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Kalkaska Jail Moves Inmates to Nearby Counties

Kalkaska Sheriffs
Jail Cuffs
Kalkaska Sheriff Car

A northern Michigan jail is forced to turn to some of its neighbors for help.

Due to a staffing shortage at the Kalkaska county jail, they’re having to send all of their inmates elsewhere.  But Kalkaska County’s staffing problems aren’t new – and they’re not entirely unique.

“We had nine corrections officers. In a six day period we lost three, and that brought us down to six. With six we can’t staff.” As is the case in many places, workers are leaving for more pay, less stress, or more opportunity. We’ve had basically a running open position for the last six or eight months. And then that time. We’ve had one person apply …that’s why were in the state we are in,” Undersheriff Dave Wagner says.

So for the last week  the jail is turning to other counties for help. Kalkaska now has contracts with both Leelanau and Wexford counties.  Wagner says, “For the public there will be no changes, other than if you have a loved one in the jail they will be housed in either Leelanau or Wexford Counties.”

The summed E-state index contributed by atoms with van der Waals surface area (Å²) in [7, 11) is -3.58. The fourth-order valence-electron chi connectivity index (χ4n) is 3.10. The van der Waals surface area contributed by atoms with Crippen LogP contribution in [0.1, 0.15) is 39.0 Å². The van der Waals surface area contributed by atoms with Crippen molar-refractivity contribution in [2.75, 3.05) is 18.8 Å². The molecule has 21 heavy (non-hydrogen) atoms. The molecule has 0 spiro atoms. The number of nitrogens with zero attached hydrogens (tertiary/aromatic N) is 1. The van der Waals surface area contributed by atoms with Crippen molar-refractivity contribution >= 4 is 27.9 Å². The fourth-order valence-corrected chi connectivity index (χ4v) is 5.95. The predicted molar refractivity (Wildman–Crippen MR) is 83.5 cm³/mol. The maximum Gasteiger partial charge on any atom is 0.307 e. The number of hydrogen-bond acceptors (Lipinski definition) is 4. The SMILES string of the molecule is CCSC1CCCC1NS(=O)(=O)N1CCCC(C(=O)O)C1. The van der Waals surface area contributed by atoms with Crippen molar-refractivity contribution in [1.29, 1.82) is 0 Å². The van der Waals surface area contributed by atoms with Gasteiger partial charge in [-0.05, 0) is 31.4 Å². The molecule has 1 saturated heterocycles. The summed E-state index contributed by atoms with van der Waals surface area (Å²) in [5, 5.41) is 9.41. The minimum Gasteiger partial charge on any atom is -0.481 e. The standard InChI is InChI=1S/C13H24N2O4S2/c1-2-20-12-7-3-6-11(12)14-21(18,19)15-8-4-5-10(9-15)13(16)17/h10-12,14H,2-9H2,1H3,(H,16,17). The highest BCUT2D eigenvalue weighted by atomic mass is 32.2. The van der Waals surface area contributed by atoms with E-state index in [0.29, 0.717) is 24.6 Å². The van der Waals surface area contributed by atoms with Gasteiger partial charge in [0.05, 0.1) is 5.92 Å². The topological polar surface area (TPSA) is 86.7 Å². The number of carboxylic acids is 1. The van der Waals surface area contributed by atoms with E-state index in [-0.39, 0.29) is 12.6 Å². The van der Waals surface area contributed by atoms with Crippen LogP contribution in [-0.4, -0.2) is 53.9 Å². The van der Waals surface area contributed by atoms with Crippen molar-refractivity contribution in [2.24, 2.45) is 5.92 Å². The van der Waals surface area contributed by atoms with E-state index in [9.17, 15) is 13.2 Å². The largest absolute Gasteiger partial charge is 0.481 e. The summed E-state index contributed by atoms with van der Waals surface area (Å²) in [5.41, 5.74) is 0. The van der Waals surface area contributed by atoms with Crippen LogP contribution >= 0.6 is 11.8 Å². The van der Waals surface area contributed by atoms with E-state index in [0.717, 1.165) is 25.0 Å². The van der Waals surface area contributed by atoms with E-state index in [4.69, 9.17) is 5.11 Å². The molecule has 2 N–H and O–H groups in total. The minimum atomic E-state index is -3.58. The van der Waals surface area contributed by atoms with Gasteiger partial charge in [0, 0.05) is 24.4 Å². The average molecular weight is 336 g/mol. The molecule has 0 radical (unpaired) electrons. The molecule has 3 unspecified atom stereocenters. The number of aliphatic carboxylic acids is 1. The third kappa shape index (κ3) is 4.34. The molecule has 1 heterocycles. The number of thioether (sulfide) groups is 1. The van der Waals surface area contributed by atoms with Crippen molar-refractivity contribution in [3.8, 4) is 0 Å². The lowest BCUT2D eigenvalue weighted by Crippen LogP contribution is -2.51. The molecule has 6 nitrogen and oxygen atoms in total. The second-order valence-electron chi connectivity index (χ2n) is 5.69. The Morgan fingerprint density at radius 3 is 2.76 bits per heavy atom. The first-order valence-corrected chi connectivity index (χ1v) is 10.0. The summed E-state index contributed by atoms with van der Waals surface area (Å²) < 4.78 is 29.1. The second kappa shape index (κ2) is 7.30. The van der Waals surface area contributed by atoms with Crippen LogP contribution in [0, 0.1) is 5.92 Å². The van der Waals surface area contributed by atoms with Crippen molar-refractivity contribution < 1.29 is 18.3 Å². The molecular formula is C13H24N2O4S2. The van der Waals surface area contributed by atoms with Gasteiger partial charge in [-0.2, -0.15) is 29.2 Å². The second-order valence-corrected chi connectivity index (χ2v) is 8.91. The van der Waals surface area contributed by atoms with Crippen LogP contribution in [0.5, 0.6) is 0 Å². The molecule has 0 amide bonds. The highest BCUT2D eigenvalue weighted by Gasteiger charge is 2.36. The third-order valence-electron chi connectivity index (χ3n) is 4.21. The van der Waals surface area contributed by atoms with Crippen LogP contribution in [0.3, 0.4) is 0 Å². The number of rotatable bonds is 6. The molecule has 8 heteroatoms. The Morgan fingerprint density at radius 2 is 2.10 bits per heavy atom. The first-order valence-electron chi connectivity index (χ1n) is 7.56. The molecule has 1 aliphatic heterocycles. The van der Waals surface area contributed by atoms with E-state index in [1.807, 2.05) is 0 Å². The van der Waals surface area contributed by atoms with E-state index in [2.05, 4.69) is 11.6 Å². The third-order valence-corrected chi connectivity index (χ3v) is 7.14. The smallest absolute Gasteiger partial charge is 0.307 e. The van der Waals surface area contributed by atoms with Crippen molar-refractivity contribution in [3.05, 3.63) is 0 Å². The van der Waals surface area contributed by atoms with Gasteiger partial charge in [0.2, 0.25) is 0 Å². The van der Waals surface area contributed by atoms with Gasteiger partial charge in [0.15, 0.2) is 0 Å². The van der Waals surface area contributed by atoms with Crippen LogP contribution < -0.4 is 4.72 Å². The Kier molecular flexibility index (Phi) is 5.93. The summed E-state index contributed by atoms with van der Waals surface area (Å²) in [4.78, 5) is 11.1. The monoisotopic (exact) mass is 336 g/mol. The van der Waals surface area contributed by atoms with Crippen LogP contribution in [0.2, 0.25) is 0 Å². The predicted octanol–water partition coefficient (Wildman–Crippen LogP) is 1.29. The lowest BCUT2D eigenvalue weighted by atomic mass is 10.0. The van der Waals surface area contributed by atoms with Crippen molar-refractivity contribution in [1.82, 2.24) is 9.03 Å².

People who are arrested will come to the jail in Kalkaska initially, but once they’re formally charged they’ll be sent on the road.

That’s keeping the jail population to a minimum. “Our population right here? There’s two. We have 23 inmates of ours but 21 of them are housed elsewhere,” Wagner says.

The Undersheriff says officers are now spending time driving inmates back and forth to those nearby counties. “We have to focus a lot more on transports. We have to bring them from court and back to the court… We have to move our guys from more of a supervisory position supervising the inmates to now we are transporting the inmates.”

It is costing $30-35 dollars per day per inmate. That’s $600-700 daily with current numbers. The sheriff says they’re expecting to spend up to $40,000 through the end of the year, when they’ll re-evaluate the situation.

“We would love to get back to our jail, that’s our goal. However there’s other hurdles we have to jump,” Wagner says.

In the meantime, Wexford and Leelanau have room to spare. The Wexford County Sheriff says they understand the struggles.  Sheriff Trent Taylor says, “We have plenty of space in our jail right now, and fortunately we’re able to help.” He adds, “We understand the struggles they’re having right now.”